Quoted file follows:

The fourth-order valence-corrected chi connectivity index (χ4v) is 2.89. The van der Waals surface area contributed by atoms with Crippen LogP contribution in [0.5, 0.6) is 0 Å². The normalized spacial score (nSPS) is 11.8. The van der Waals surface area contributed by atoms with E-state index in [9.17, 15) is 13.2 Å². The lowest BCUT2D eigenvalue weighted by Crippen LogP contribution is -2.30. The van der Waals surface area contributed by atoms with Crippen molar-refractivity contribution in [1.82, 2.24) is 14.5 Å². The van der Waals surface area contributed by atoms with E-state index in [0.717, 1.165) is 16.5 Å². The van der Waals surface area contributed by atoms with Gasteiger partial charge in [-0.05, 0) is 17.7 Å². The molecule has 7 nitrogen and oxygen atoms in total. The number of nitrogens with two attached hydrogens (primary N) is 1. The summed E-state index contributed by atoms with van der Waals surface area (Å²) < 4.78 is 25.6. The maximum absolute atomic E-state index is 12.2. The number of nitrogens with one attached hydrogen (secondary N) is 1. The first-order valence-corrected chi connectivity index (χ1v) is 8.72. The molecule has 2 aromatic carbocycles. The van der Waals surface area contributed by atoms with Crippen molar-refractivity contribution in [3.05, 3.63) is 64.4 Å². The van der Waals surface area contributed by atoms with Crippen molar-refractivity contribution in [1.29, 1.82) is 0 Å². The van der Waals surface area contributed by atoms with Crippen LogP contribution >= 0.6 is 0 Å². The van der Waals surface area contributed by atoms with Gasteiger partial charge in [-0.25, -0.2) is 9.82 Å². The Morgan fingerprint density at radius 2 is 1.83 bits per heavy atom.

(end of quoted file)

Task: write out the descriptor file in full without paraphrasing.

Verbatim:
The fourth-order valence-corrected chi connectivity index (χ4v) is 2.89. The van der Waals surface area contributed by atoms with Crippen LogP contribution in [0.5, 0.6) is 0 Å². The normalized spacial score (nSPS) is 11.8. The van der Waals surface area contributed by atoms with E-state index in [9.17, 15) is 13.2 Å². The lowest BCUT2D eigenvalue weighted by Crippen LogP contribution is -2.30. The van der Waals surface area contributed by atoms with Crippen molar-refractivity contribution in [1.82, 2.24) is 14.5 Å². The van der Waals surface area contributed by atoms with E-state index in [0.717, 1.165) is 16.5 Å². The van der Waals surface area contributed by atoms with Gasteiger partial charge in [-0.05, 0) is 17.7 Å². The molecule has 7 nitrogen and oxygen atoms in total. The number of nitrogens with two attached hydrogens (primary N) is 1. The summed E-state index contributed by atoms with van der Waals surface area (Å²) < 4.78 is 25.6. The maximum absolute atomic E-state index is 12.2. The number of nitrogens with one attached hydrogen (secondary N) is 1. The first-order valence-corrected chi connectivity index (χ1v) is 8.72. The molecule has 2 aromatic carbocycles. The van der Waals surface area contributed by atoms with Crippen molar-refractivity contribution in [3.05, 3.63) is 64.4 Å². The van der Waals surface area contributed by atoms with Crippen molar-refractivity contribution in [1.29, 1.82) is 0 Å². The van der Waals surface area contributed by atoms with Crippen LogP contribution >= 0.6 is 0 Å². The van der Waals surface area contributed by atoms with Gasteiger partial charge in [-0.25, -0.2) is 9.82 Å². The Morgan fingerprint density at radius 2 is 1.83 bits per heavy atom.